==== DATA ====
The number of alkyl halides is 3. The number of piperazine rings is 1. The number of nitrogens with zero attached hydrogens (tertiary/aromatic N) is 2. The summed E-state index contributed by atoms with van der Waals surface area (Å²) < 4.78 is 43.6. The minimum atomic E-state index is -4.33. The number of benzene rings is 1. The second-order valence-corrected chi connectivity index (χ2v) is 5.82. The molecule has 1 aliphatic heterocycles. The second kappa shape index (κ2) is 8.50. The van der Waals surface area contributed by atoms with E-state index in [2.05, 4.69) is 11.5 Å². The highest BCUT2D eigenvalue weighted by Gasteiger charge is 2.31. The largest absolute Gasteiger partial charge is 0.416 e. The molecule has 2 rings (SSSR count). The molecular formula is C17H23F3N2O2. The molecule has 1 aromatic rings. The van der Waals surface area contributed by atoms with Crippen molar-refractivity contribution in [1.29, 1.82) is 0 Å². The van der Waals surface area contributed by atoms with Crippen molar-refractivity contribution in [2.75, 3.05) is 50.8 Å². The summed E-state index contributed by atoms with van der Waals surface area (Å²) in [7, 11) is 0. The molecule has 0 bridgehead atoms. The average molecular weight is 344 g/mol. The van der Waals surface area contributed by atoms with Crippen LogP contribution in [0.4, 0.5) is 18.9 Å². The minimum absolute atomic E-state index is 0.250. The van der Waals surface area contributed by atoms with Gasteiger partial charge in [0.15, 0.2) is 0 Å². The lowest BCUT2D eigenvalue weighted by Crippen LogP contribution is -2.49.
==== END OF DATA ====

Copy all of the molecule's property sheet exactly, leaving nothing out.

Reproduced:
The number of alkyl halides is 3. The number of piperazine rings is 1. The number of nitrogens with zero attached hydrogens (tertiary/aromatic N) is 2. The summed E-state index contributed by atoms with van der Waals surface area (Å²) < 4.78 is 43.6. The minimum atomic E-state index is -4.33. The number of benzene rings is 1. The second-order valence-corrected chi connectivity index (χ2v) is 5.82. The molecule has 1 aliphatic heterocycles. The second kappa shape index (κ2) is 8.50. The van der Waals surface area contributed by atoms with E-state index in [2.05, 4.69) is 11.5 Å². The highest BCUT2D eigenvalue weighted by Gasteiger charge is 2.31. The largest absolute Gasteiger partial charge is 0.416 e. The molecule has 2 rings (SSSR count). The molecular formula is C17H23F3N2O2. The molecule has 1 aromatic rings. The van der Waals surface area contributed by atoms with Crippen molar-refractivity contribution in [1.29, 1.82) is 0 Å². The van der Waals surface area contributed by atoms with Crippen molar-refractivity contribution in [2.75, 3.05) is 50.8 Å². The summed E-state index contributed by atoms with van der Waals surface area (Å²) in [7, 11) is 0. The molecule has 0 bridgehead atoms. The average molecular weight is 344 g/mol. The van der Waals surface area contributed by atoms with Crippen LogP contribution in [0.4, 0.5) is 18.9 Å². The minimum absolute atomic E-state index is 0.250. The van der Waals surface area contributed by atoms with Gasteiger partial charge in [0.15, 0.2) is 0 Å². The lowest BCUT2D eigenvalue weighted by Crippen LogP contribution is -2.49.